Paul Marshall, though by experience a commercial lawyer, acted pro bono for three of the 42 convicted postmasters in their appeals against convictions, on prosecutions brought by the Post Office on referral by the Criminal Cases Review Commission of their convictions to the Court of Appeal Criminal Division in June 2020 (s. 9 of the Criminal Appeal Act 1995). What has become known as "the Post Office scandal" has exposed the most widespread miscarriage of justice in English legal history.
In 2020, Paul,with his junior Flora Page instructed by Aria Grace Law, among all the lawyers for the appellants in the 42 appeals, were alone on behalf of their clients in contending that the Court of Appeal should hear and determine as a separate ground of appeal "second category abuse of process" (that is, in effect, that the Post Office, by its conduct as prosecuting authority, subverted the integrity of the criminal justice system). It was a ground of appeal that was ultimately successful and was to be of decisive importance for all the successful 39 appellants - and for all subsequent appeals. Since then there have been a further 31 successful appeals. It is anticipated that there will be hundreds more.
Paul was also responsible for eliciting from the Post Office the most important document in the appeals, an infamous document that has since become known as "the Clarke Advice". The document revealed that, from 2013, the Post Office knew that, in many cases, evidence that the Post Office (as private prosecutor) had relied upon in its prosecutions of its postmasters and employees was incomplete and flawed. The Post Office went to great lengths to avoid disclosing that knowledge. Many of those convicted had been imprisoned and lost their livelihoods, and in many cases they had also lost their homes.
The late emergence of the Clarke Advice, and the finding by the Court of Appeal on second category abuse of process, fundamentally changed the appeals. It had the consequence, after delivery of the Court of Appeal's judgment of 23 April 2021, of causing the government to elevate the inquiry, chaired by the former High Court judge Sir Wyn Williams, to a full statutory public inquiry from 1 June 2021.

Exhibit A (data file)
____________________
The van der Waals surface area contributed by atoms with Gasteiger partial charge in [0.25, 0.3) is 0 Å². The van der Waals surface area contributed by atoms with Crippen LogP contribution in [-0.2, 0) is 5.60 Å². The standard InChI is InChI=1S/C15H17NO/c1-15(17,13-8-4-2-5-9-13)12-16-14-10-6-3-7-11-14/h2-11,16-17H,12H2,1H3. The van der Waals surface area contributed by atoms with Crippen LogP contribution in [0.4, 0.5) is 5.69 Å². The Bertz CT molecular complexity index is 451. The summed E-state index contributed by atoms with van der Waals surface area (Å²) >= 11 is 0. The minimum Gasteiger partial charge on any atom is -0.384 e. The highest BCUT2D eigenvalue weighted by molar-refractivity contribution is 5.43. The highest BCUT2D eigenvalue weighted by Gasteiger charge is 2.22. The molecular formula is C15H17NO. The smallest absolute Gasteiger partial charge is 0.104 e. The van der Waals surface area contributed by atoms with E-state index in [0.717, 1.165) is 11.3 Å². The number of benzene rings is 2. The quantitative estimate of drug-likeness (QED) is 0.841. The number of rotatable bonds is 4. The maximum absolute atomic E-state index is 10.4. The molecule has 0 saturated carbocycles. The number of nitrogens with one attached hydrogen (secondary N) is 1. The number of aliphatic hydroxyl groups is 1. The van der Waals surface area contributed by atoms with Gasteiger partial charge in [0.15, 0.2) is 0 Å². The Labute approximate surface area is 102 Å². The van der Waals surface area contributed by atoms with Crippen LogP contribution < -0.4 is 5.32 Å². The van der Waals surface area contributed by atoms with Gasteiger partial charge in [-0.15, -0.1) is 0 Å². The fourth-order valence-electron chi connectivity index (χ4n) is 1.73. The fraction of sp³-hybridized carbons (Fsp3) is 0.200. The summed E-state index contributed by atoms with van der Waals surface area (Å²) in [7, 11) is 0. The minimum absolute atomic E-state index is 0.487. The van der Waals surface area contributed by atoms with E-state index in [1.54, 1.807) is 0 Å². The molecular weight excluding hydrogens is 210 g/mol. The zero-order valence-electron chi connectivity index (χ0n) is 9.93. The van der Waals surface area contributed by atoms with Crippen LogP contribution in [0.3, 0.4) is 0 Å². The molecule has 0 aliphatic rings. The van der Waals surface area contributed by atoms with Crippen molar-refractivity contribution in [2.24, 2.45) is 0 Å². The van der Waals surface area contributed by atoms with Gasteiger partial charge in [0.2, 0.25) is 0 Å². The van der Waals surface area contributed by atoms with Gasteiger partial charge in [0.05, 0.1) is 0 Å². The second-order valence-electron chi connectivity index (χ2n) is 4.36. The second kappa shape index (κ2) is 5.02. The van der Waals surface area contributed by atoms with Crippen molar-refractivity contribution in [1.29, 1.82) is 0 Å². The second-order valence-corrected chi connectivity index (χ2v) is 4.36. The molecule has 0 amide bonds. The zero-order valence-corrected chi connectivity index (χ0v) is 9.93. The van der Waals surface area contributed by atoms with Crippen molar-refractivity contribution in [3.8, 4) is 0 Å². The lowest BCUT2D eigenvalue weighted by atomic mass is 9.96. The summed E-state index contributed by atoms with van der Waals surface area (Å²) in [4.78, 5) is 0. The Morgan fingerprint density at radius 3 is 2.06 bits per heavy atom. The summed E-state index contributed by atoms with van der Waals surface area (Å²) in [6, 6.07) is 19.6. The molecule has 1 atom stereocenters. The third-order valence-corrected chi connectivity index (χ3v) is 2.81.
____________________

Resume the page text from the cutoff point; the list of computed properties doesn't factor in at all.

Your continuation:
Paul was caused to withdraw from representing his clients by a doubtful threat from the Court of Appeal of contempt of court, for his having passed a copy of the Clarke Advice to the Metropolitan police, a threat eventually withdrawn only five months later.
On 30 March 2022 Paul, at a lecture chaired by the Honourable Mr Justice O'Hara, gave an address to Queen's University Belfast, Institute of Professional Legal Studies. His address provoked lively discussion from a distinguished audience.
The text of the paper that was the basis for his address is available on his profile. The paper explains how Paul identified the Clarke Advice and discusses and explains how legal and structural problems in the English justice system enabled the Post Office to exploit its vulnerabilities for 20 years. He raises the question as to whether the Post Office's conduct might not disclose the offence of perverting the course of justice.
There was a BBC1 Panorama program on the Post Office scandal – one year on, on BBC1 on Monday 25 April 2022 for which Paul was interviewed by the BBC.